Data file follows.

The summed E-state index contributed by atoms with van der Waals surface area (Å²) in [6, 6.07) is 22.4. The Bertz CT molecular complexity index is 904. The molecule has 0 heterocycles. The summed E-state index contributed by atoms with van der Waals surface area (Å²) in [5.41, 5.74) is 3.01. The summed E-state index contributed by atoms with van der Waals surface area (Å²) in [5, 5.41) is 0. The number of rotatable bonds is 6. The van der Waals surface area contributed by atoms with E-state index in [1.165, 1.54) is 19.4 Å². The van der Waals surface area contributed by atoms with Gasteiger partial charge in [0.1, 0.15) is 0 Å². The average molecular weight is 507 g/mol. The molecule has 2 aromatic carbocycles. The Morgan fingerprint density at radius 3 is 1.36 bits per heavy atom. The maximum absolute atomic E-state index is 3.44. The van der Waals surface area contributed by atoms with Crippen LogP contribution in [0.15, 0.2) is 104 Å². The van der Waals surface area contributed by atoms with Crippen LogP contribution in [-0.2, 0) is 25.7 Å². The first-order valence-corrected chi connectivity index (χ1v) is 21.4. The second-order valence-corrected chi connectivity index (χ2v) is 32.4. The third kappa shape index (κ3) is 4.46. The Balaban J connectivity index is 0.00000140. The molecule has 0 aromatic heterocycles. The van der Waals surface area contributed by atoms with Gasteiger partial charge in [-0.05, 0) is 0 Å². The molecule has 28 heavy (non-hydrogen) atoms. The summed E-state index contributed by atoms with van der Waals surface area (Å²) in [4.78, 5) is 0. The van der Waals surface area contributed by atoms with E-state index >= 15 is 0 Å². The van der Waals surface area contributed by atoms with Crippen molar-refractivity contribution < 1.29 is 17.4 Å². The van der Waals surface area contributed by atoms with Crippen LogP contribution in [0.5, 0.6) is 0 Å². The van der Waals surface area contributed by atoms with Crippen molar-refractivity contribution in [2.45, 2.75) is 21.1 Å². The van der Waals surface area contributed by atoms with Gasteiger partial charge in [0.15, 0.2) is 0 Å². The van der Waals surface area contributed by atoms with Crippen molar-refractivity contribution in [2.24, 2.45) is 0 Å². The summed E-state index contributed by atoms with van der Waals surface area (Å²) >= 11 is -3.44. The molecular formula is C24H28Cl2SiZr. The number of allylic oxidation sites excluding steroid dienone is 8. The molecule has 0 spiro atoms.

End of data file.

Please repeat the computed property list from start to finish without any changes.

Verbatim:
The summed E-state index contributed by atoms with van der Waals surface area (Å²) in [6, 6.07) is 22.4. The Bertz CT molecular complexity index is 904. The molecule has 0 heterocycles. The summed E-state index contributed by atoms with van der Waals surface area (Å²) in [5.41, 5.74) is 3.01. The summed E-state index contributed by atoms with van der Waals surface area (Å²) in [5, 5.41) is 0. The number of rotatable bonds is 6. The van der Waals surface area contributed by atoms with E-state index in [1.165, 1.54) is 19.4 Å². The van der Waals surface area contributed by atoms with Gasteiger partial charge in [0.1, 0.15) is 0 Å². The average molecular weight is 507 g/mol. The molecule has 2 aromatic carbocycles. The Morgan fingerprint density at radius 3 is 1.36 bits per heavy atom. The maximum absolute atomic E-state index is 3.44. The van der Waals surface area contributed by atoms with Crippen LogP contribution in [0.15, 0.2) is 104 Å². The van der Waals surface area contributed by atoms with Crippen LogP contribution in [-0.2, 0) is 25.7 Å². The first-order valence-corrected chi connectivity index (χ1v) is 21.4. The second-order valence-corrected chi connectivity index (χ2v) is 32.4. The third kappa shape index (κ3) is 4.46. The Balaban J connectivity index is 0.00000140. The molecule has 0 aromatic heterocycles. The van der Waals surface area contributed by atoms with Gasteiger partial charge in [-0.05, 0) is 0 Å². The molecule has 28 heavy (non-hydrogen) atoms. The summed E-state index contributed by atoms with van der Waals surface area (Å²) in [4.78, 5) is 0. The van der Waals surface area contributed by atoms with E-state index >= 15 is 0 Å². The van der Waals surface area contributed by atoms with Crippen molar-refractivity contribution < 1.29 is 17.4 Å². The van der Waals surface area contributed by atoms with Crippen LogP contribution in [0.5, 0.6) is 0 Å². The van der Waals surface area contributed by atoms with Crippen molar-refractivity contribution in [2.45, 2.75) is 21.1 Å². The van der Waals surface area contributed by atoms with Gasteiger partial charge in [0.15, 0.2) is 0 Å². The van der Waals surface area contributed by atoms with Crippen molar-refractivity contribution in [2.24, 2.45) is 0 Å². The summed E-state index contributed by atoms with van der Waals surface area (Å²) >= 11 is -3.44. The molecular formula is C24H28Cl2SiZr. The number of allylic oxidation sites excluding steroid dienone is 8. The molecule has 0 spiro atoms.